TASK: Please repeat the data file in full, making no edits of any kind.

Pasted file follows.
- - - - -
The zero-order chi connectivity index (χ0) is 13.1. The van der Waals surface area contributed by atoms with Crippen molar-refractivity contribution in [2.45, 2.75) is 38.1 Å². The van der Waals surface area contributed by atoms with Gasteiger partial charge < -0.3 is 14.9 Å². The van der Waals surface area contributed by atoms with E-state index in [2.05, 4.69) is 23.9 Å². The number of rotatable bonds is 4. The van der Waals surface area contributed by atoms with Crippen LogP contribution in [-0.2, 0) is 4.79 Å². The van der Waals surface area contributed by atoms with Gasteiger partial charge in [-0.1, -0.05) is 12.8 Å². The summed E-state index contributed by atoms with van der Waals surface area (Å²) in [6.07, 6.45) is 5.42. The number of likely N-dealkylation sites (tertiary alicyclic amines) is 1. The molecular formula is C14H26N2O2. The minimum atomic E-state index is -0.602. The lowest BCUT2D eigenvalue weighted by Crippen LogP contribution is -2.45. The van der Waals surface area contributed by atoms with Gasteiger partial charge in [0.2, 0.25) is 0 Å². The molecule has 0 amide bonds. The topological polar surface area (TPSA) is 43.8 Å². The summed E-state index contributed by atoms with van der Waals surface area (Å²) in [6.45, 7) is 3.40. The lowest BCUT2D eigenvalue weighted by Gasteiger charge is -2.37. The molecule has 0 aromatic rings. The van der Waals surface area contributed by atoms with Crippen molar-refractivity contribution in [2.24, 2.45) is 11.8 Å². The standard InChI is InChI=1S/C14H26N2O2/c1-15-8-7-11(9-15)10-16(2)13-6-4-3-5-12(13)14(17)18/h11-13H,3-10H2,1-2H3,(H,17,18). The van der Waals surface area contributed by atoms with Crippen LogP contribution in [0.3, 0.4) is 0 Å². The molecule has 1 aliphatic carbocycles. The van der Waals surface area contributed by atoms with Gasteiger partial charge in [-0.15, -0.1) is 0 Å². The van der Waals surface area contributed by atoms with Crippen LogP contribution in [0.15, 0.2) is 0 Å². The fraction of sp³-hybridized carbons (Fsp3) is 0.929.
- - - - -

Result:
The zero-order chi connectivity index (χ0) is 13.1. The van der Waals surface area contributed by atoms with Crippen molar-refractivity contribution in [2.45, 2.75) is 38.1 Å². The van der Waals surface area contributed by atoms with Gasteiger partial charge < -0.3 is 14.9 Å². The van der Waals surface area contributed by atoms with E-state index in [2.05, 4.69) is 23.9 Å². The number of rotatable bonds is 4. The van der Waals surface area contributed by atoms with Crippen LogP contribution in [-0.2, 0) is 4.79 Å². The van der Waals surface area contributed by atoms with Gasteiger partial charge in [-0.1, -0.05) is 12.8 Å². The summed E-state index contributed by atoms with van der Waals surface area (Å²) in [6.07, 6.45) is 5.42. The number of likely N-dealkylation sites (tertiary alicyclic amines) is 1. The molecular formula is C14H26N2O2. The minimum atomic E-state index is -0.602. The lowest BCUT2D eigenvalue weighted by Crippen LogP contribution is -2.45. The van der Waals surface area contributed by atoms with Gasteiger partial charge in [0.2, 0.25) is 0 Å². The molecule has 0 amide bonds. The topological polar surface area (TPSA) is 43.8 Å². The summed E-state index contributed by atoms with van der Waals surface area (Å²) in [6.45, 7) is 3.40. The lowest BCUT2D eigenvalue weighted by Gasteiger charge is -2.37. The molecule has 0 aromatic rings. The van der Waals surface area contributed by atoms with Crippen molar-refractivity contribution in [2.24, 2.45) is 11.8 Å². The standard InChI is InChI=1S/C14H26N2O2/c1-15-8-7-11(9-15)10-16(2)13-6-4-3-5-12(13)14(17)18/h11-13H,3-10H2,1-2H3,(H,17,18). The van der Waals surface area contributed by atoms with Crippen LogP contribution in [0.3, 0.4) is 0 Å². The molecule has 1 aliphatic carbocycles. The van der Waals surface area contributed by atoms with Gasteiger partial charge in [-0.15, -0.1) is 0 Å². The van der Waals surface area contributed by atoms with Crippen LogP contribution in [0.15, 0.2) is 0 Å². The fraction of sp³-hybridized carbons (Fsp3) is 0.929.